“Joel has been tied up doing a lot of city clerk-treasurer work that will eventually be shifted to a new person down the line,” he said. “Joel is an incredibly hard worker and has done outstanding work for the city for many years while juggling a number of duties. Splitting his position into two separate positions will be a positive move for the city.”

Looking to the future, Tenpas has one particular area in which he would like to see improvement and development and another he would like to see maintain its current lofty status.

“Vision Park is something I would really like to focus on,” Tenpas said. “We need to get that up and running. The city is getting more aggressive with marketing, such as adding signage and communicating with local businesses about the opportunities there.

“On the other hand, I think our downtown is the jewel of Sheboygan County,” he said. “It is the hub of the city and one of the key elements in keeping our city vibrant. I am looking forward to working with Chamber-Main Street to further develop the connection between the public and private sector.”

No matter how good he may be at his job, Tenpas realizes that the role of a public official often comes with a certain level of scru- tiny.

“Being in the public eye will be something I need to get used to,” Tenpas said. “There will be people that might not be happy with something I do or a decision I make, but I want people to know that I will do whatever I can for the good of the community.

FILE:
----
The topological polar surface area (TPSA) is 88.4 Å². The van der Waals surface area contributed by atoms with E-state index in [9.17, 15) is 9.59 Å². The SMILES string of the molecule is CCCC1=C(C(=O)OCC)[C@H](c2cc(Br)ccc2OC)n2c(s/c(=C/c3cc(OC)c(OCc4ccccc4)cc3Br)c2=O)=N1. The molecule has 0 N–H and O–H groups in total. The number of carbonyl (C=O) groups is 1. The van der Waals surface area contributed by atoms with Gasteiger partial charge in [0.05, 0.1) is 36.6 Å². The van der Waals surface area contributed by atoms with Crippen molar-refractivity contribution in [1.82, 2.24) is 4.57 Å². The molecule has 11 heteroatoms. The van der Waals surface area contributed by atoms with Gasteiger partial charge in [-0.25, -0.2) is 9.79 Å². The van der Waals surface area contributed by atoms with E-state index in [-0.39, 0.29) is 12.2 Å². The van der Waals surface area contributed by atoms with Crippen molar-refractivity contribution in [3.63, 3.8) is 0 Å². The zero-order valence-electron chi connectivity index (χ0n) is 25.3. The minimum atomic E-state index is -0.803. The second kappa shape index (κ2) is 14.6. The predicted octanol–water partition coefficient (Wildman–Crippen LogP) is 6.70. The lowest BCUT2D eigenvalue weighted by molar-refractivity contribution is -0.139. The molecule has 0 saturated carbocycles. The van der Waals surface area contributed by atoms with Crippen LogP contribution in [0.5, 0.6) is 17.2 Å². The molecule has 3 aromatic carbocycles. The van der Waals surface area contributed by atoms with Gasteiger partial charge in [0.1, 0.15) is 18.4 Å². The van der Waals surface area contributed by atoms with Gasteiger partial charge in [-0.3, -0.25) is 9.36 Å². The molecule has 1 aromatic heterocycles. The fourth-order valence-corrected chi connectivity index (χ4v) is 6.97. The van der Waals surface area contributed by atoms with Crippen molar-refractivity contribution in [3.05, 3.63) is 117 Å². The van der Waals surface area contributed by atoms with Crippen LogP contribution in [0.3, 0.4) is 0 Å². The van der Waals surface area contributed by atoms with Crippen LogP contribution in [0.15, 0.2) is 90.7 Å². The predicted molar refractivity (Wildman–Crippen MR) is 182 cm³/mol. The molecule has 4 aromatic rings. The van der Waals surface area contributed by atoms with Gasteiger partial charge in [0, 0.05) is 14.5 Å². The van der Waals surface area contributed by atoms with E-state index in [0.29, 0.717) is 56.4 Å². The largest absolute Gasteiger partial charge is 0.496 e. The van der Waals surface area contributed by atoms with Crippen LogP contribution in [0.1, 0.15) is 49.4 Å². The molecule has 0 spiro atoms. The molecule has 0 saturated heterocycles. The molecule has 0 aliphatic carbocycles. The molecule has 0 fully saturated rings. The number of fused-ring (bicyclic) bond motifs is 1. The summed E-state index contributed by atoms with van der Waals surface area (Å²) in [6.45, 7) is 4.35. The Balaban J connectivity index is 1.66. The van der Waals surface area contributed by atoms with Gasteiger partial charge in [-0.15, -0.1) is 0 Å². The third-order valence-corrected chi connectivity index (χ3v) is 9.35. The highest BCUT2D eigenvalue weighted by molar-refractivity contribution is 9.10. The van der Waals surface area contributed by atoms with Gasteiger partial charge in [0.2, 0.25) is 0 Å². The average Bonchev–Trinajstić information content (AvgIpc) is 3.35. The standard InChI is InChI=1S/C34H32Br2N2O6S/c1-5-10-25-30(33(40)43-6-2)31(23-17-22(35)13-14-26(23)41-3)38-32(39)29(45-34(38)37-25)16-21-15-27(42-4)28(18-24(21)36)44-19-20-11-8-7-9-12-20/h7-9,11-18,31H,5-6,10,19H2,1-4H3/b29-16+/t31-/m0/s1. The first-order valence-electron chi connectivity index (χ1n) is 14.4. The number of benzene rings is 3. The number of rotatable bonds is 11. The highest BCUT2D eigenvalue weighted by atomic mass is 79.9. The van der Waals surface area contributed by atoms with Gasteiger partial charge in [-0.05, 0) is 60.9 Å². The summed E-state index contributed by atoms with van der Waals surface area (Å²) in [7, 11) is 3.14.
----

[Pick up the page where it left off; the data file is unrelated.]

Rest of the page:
“Even though that will be my goal every day, I know not all of the 7,000 people that live here will be happy with me all of the time,” he said. “I want people to feel that they are heard and respected. That doesn’t always mean we will make a decision in their favor, but I will go out of my way to make sure people are treated in the best way possible, no matter what their opinion or point of view might be.”

Tenpas says Tenpas Drywall will continue in his absence.

“We have some employees that want to step up and keep it and my parents want to do so as well,” Tenpas said. “Even though I might not be as involved, Tenpas Drywall is not going anywhere.”

In his spare time, Tenpas enjoys coaching youth football and baseball in Sheboygan Falls, volunteering with activities at Gibbsville Reformed Church and spending time with his family.

Tenpas can be reached at 457- 7900 Ext. 2 or shad@shebfalls.com